As your comment which I quoted above implies, it is impossible for thoughtful scientists not to recognize the connection between science and society and the implications of capitalism. Depending on their class orientation, they may see the current distribution of human and ecological matter transformed into wealth as admirable or exploitative. But if they are truly conscientious materialists they would have to question the consequences of the current distributional arrangement for the future of humankind and the environment.

The fact that most advanced science, as well as most other cultural and intellectual production, occurs in capitalist societies (as CM crows about), is not a justification for capitalism itself. A contradiction of capitalism is that it requires the most advanced means for extracting and multiplying wealth. But those very mechanisms that rationalize production also have the “troubling” (to the bourgeoisie) consequence of exposing the invalid authority and very self-destructive consequences of the capitalist social order.

Thanks again for this very informative series of articles and the ensuing debate.

MC
28 July 2005

On “US military exonerated tortures of John Walker Lindh”

I’ve been thinking of this young man since reading about him in 2002, and wondering if there is anything that can be done to rectify his incarceration. I’ve been told that his experience might have been worse if he had not proved to be an American citizen—i.e., ending up in Guantánamo—but in reading of his trial, it seems obvious that he was railroaded into prison on specious charges. When this horrendous administration of lies is gone (if ever), and the fever of misplaced “patriotism” has been vastly reduced by the true knowledge of the “war,” is it possible that his situation can be rectified—or reduced?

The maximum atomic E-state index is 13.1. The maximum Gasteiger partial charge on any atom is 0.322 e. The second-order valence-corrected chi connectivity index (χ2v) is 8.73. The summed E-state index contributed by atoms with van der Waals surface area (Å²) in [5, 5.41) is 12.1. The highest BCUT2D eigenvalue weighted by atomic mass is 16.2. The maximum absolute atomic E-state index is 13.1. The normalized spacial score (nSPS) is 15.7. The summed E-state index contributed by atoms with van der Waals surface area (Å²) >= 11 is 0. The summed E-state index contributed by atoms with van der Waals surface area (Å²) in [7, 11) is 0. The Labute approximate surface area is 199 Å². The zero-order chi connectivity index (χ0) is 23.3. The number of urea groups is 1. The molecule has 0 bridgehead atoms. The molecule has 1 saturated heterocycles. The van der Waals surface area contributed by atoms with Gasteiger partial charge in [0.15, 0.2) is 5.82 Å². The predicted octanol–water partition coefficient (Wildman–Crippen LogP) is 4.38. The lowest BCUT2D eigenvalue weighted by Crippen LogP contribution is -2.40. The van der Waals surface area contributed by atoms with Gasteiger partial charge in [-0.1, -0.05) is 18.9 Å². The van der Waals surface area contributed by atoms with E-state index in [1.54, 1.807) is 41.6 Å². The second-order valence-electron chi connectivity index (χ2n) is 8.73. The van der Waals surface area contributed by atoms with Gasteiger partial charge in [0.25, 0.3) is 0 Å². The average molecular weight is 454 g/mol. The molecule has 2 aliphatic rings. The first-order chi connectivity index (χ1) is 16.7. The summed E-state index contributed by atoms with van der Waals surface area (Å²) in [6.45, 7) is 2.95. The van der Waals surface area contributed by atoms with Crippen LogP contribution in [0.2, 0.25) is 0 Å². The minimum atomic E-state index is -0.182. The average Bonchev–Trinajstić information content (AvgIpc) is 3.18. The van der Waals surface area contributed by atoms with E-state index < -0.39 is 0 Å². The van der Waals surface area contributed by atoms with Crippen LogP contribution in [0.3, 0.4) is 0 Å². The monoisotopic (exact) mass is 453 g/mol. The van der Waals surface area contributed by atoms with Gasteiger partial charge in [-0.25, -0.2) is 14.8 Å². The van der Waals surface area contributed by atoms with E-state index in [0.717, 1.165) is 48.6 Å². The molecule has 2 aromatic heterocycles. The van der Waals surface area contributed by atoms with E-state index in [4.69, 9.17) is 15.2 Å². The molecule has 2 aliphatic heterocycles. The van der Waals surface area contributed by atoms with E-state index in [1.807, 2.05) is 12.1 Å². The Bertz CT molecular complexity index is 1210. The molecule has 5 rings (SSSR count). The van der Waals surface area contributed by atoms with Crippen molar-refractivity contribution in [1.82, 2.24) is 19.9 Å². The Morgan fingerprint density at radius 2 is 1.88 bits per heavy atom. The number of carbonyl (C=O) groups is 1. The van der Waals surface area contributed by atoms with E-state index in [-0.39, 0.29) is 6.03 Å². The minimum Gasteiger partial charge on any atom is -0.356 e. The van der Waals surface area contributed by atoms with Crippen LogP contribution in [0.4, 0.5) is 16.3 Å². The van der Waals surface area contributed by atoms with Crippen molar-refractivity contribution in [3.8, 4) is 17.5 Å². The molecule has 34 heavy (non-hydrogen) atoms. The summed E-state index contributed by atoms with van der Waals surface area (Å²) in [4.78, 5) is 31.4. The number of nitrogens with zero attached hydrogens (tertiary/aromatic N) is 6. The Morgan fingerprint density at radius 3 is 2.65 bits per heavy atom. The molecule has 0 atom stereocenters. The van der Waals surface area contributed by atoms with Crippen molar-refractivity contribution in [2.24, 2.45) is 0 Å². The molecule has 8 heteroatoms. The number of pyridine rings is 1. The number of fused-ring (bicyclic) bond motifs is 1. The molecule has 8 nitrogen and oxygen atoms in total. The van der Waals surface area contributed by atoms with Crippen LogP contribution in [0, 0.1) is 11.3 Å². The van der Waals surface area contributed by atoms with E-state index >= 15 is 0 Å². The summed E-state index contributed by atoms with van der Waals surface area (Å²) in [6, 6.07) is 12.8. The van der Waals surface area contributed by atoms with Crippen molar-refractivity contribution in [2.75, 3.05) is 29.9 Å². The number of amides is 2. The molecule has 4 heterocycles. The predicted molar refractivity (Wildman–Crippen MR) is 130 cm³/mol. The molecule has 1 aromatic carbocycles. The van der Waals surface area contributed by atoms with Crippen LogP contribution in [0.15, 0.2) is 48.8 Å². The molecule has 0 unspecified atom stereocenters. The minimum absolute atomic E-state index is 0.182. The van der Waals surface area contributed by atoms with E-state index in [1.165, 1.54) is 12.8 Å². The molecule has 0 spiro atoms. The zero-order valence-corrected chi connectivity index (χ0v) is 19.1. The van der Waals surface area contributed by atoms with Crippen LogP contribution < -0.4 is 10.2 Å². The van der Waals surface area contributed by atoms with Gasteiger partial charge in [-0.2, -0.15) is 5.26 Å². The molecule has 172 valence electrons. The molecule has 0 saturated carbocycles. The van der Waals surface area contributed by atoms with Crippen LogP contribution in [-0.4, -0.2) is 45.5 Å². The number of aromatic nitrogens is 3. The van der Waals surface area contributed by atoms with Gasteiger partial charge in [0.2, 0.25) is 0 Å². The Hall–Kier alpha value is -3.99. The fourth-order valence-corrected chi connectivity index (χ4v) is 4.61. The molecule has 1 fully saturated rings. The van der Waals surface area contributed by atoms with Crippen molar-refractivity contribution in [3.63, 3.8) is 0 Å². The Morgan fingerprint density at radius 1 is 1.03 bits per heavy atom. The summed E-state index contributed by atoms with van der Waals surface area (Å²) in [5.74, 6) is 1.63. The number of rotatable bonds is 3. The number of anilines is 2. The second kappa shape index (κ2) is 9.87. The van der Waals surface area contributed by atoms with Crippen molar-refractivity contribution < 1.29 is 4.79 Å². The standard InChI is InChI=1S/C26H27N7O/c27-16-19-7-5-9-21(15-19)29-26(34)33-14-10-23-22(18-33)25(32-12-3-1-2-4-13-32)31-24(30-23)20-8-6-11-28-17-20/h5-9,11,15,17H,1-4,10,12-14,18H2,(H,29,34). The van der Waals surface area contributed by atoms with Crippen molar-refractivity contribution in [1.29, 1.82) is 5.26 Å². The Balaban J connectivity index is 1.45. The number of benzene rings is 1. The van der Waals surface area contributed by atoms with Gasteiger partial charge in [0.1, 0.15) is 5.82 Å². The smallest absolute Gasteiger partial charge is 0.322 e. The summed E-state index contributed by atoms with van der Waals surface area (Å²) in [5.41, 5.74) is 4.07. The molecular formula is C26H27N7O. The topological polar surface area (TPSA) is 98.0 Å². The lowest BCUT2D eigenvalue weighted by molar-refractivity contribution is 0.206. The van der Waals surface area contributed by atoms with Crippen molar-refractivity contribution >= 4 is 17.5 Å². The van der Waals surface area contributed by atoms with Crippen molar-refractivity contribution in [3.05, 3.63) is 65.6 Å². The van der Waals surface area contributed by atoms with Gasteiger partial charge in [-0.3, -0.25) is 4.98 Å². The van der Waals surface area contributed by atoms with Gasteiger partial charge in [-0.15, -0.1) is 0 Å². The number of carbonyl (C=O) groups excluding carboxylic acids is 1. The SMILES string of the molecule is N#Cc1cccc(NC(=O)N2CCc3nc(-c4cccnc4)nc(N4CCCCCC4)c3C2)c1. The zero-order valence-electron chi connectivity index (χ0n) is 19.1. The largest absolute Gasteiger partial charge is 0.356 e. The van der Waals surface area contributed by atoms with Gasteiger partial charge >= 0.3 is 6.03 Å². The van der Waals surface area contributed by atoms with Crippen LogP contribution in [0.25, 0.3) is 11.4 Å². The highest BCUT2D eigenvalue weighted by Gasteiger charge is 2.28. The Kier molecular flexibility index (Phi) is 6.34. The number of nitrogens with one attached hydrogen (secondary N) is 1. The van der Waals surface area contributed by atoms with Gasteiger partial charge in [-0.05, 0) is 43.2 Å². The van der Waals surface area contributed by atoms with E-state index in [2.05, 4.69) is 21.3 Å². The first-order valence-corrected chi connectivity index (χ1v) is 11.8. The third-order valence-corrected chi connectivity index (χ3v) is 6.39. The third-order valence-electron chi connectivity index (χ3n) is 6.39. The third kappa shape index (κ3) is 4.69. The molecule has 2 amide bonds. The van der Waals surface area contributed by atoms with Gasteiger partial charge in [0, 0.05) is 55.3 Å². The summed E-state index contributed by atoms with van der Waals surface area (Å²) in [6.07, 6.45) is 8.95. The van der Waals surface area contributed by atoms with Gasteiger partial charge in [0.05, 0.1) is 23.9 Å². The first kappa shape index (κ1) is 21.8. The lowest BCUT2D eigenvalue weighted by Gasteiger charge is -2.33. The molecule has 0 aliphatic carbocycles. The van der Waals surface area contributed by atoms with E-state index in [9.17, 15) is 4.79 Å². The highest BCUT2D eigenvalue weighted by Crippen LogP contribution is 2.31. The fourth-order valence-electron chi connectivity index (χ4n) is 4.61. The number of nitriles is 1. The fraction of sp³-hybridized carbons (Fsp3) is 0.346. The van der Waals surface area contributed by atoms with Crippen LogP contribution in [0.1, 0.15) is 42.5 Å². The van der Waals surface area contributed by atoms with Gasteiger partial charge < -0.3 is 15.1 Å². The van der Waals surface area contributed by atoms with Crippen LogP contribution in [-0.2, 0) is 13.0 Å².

CS
Kennebunk, Maine
23 July 2005

On “‘I am in the world to change the world’: The art and life of Käthe Kollwitz”

Thank you for providing an extremely inspiring article of this artist that, as an “artist,” I have never heard of. Through my schooling, I have been taught the useless brand of self-indulgence that manifests itself through paintings, drawings, and any other medium that takes a really long time to make something out of. Recently, I’ve decided that I would actually like my art to do something, not make money, so I’ve been searching for solutions. Recently, this has found me making stencils, which, like lithographs, are quick, effective, and actually available for masses of people to see. Your section on art for art’s sake vs. art as a reflection of the world and its struggles shows the conflict I have already had with art teachers and is likely going to continue as I begin to study art in college. It already seems as if the college is only a tool to get me the high-paying job, so I likely will switch majors to economics/world politics in hopes of actually learning something. Funny thing is, in that case, my best textbook is probably here or many other writings that won’t be in the classroom.

However that turns out, it is inspiring to find an artist who actually cares to reflect the struggles of people, as I am trying to do now. Please continue with the articles of such quality and interest!

JL
26 July 2005

On “Homeless die in Arizona heat wave”

I live in Tempe, and you hit the nose on the button. Tempe and Phoenix have pushed away the problem of the homelessness for years now. Tempe is planning on building a community building where the homeless can go during the day, but not to sleep at night. Thanks for writing an article on the situation, as our local paper seems not to take a critical view of it.

MB
Tempe, Arizona
26 July 2005